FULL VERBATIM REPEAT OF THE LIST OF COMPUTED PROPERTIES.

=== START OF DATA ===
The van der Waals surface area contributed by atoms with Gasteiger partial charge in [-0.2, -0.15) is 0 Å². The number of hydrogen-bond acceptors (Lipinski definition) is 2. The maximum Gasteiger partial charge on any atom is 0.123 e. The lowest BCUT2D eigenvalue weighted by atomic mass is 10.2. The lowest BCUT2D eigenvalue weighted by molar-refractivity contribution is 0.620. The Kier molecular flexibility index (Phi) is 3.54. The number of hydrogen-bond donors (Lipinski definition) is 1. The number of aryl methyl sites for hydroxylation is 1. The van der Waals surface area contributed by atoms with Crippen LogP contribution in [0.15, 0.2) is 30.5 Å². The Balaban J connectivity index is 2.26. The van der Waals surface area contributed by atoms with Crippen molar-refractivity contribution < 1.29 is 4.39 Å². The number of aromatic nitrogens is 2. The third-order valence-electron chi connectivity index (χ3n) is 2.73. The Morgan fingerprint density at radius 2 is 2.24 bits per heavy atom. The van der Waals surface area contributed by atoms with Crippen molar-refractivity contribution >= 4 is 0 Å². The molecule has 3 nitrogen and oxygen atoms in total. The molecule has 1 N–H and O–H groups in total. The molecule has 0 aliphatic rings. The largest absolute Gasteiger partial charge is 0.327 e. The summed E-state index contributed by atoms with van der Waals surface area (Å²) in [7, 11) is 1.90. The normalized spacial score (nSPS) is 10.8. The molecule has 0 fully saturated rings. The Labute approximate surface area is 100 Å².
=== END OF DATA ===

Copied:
The van der Waals surface area contributed by atoms with Gasteiger partial charge in [-0.2, -0.15) is 0 Å². The number of hydrogen-bond acceptors (Lipinski definition) is 2. The maximum Gasteiger partial charge on any atom is 0.123 e. The lowest BCUT2D eigenvalue weighted by atomic mass is 10.2. The lowest BCUT2D eigenvalue weighted by molar-refractivity contribution is 0.620. The Kier molecular flexibility index (Phi) is 3.54. The number of hydrogen-bond donors (Lipinski definition) is 1. The number of aryl methyl sites for hydroxylation is 1. The van der Waals surface area contributed by atoms with Crippen LogP contribution in [0.15, 0.2) is 30.5 Å². The Balaban J connectivity index is 2.26. The van der Waals surface area contributed by atoms with Crippen molar-refractivity contribution < 1.29 is 4.39 Å². The number of aromatic nitrogens is 2. The third-order valence-electron chi connectivity index (χ3n) is 2.73. The Morgan fingerprint density at radius 2 is 2.24 bits per heavy atom. The van der Waals surface area contributed by atoms with Crippen molar-refractivity contribution >= 4 is 0 Å². The molecule has 3 nitrogen and oxygen atoms in total. The molecule has 1 N–H and O–H groups in total. The molecule has 0 aliphatic rings. The largest absolute Gasteiger partial charge is 0.327 e. The summed E-state index contributed by atoms with van der Waals surface area (Å²) in [7, 11) is 1.90. The normalized spacial score (nSPS) is 10.8. The molecule has 0 fully saturated rings. The Labute approximate surface area is 100 Å².